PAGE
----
The National Weather Service Has Added Another Warning Color To Weather Forecast

A new color has been added to the weather map and yes it could have deadly consequences in Washington State if not adhered to.

A New Color On The Weather Map Will Alert Washingtonians To Stay Inside And Safe

The CDC and National Weather Service have added another color to their weather map as an additional warning.

If you see this new color on a map, they are advising people to stay inside.

You see the weather map all the time behind weather forecasters, from colors like green to yellow and red, you can get an idea of where the "hot" spots are where you live.

Red is an obvious warning color and heat is the #1 killer of weather-related deaths according to the National Oceanic and Atmospheric Administration (NOAA) and the Centers for Disease Control and Prevention (CDC).

So when you are looking at the weather map, the newest color that has been added is Magenta.

credit: noaa
credit: noaa
loading...
The Quake 102.1 logo
Get our free mobile app

A new system called "Heat Risk" gives you more heat-index insight according to an article from MSN.com

Heat Risk will provide a seven-day risk outlook for how dangerous the temperature can be and if you do see Magenta on the weather map in Washington State, you'll want to stay inside because it'll mean extreme heat and possibly a deadly consequence if you are out working in the extreme heat.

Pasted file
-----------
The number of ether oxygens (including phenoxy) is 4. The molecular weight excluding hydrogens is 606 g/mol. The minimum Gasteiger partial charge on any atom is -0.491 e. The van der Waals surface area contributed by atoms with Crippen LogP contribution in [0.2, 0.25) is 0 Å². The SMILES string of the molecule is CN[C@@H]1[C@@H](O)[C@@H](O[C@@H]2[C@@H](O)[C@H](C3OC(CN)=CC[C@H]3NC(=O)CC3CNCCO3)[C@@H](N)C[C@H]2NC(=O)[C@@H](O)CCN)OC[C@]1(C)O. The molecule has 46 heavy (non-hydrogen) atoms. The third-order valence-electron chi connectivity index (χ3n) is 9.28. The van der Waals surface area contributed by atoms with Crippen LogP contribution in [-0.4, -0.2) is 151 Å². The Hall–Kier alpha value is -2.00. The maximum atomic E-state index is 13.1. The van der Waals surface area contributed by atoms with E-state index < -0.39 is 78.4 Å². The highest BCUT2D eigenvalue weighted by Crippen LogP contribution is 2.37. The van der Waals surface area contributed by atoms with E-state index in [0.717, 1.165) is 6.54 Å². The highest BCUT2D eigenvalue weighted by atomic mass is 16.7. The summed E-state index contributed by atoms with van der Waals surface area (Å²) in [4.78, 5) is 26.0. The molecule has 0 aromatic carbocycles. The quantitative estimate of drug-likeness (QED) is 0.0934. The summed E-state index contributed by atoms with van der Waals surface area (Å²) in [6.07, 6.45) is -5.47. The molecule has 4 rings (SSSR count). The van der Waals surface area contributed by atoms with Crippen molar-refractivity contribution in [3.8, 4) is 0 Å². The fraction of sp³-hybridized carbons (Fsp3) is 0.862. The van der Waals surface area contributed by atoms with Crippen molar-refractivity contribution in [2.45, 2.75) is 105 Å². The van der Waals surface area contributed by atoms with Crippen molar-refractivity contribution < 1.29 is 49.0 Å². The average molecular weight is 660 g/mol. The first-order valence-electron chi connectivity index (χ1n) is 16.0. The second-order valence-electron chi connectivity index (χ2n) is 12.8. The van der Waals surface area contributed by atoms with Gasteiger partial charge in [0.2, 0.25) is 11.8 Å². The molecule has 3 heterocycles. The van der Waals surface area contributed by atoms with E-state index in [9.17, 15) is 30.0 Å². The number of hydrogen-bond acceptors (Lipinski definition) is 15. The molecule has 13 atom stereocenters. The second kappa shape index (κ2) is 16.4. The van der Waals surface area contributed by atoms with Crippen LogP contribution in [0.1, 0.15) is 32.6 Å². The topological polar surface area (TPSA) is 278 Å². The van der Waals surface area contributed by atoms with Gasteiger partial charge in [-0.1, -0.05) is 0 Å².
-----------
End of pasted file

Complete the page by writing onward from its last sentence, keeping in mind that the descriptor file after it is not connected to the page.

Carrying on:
The map is posted on the NOAA website and it's updated in real-time. Magenta is the highest level warning for heat and if you see it on the map, the best thing you can do is stay inside.

Check out more details on the new weather map and the new color added to the NOAA map here.

LOOK: Best Counties To Live in Washington

Stacker compiled a list of the best counties to live in Washington.

Gallery Credit: Stacker

OPPORTUNITIES: These Are the Highest-Paying Jobs in Yakima That Don’t Require a College Degree

Stacker ranked the 50 highest-paying jobs in Yakima that don't require a college degree, using annual compensation data from the Bureau of Labor Statistics.

Gallery Credit: Stacker

More From The Quake 102.1